Skip to main content

Return to Campus

A mask mandate is currently in place on campus. Learn more about the University’s health and safety protocols to help protect the campus community from COVID-19 and reduce the spread of the virus.

History Professor Honored with 16 Over 61 Award

Kean University History Professor Dennis Klein teaches a class at Kean's Union campus.

A Kean University history professor has received a 16 Over 61 Award for age-defying contributions and his “creativity, leadership and initiative.” The honor was awarded to Professor Dennis Klein, Ph.D., jointly by the Forward and Marlene Meyerson JCC Manhattan’s Wechsler Center for Modern Aging.

“It goes without saying that I am honored by this recognition. Aging is an accretion — of experience, knowledge and observation that can be the most fruitful and consequential period of all,” Klein said.

Klein, 73, is the director of Kean’s Jewish Studies and Master of Arts in Holocaust and Genocide Studies programs. He was chosen for the award from a group of more than 100 nominees from the United States and Canada.

Klein was recognized for his scholarship at Kean, including the seminar he led this summer, The Search for Humanity After Atrocity, for which he received a grant from the National Endowment for the Humanities. In addition, he was lauded for his community organizing efforts in his hometown of Teaneck, where he is helping to implement a restorative justice program in a local high school and is consulting on the development of a joint narrative on the origins and structural hierarchies that informed U.S. slavery and the Holocaust.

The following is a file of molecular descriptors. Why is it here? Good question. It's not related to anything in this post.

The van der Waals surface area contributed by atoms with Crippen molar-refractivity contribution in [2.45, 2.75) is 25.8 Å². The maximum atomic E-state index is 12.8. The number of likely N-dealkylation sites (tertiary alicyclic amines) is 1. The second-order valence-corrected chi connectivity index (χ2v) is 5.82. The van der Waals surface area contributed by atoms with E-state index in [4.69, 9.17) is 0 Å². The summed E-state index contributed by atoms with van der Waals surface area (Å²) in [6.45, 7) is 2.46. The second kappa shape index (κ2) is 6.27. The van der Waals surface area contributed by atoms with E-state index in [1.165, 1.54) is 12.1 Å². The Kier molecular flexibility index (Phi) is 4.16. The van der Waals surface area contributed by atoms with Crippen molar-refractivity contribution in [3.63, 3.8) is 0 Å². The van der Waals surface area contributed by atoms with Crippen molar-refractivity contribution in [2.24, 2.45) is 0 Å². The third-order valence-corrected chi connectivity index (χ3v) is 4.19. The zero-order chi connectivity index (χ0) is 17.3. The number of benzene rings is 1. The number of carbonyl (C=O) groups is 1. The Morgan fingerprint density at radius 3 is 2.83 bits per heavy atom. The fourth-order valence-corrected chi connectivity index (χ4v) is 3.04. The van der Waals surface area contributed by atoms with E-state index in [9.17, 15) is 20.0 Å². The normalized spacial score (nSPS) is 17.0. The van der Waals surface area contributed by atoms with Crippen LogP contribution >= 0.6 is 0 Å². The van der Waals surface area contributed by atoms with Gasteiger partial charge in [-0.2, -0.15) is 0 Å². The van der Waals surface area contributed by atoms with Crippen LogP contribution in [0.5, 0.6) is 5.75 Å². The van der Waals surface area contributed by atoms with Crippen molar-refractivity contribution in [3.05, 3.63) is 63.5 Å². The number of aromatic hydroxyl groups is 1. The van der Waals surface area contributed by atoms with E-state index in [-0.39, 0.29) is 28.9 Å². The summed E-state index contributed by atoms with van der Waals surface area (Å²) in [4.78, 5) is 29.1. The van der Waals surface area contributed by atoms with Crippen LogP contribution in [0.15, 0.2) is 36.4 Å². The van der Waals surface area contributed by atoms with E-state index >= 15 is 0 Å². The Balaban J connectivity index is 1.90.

The inspiration for the honor is to celebrate the stories of individuals who take “transformative journeys late in their lives,” according to the 16 Over 61 website.

The Forward, the nonprofit Jewish newspaper, and the Wechsler Center launched the 16 Over 61 Award this year. The youngest recipient is 65, and the oldest is 99. All are still active in their fields. They were selected for their “sense of purpose and the desire to make the world a better place.”

“This award is a platform for recognizing that aging, which we would all like to deny, offers roads not yet taken and spiritual maturity that brings about a convergence of discrete parts to yield a new register of existence,” Klein said.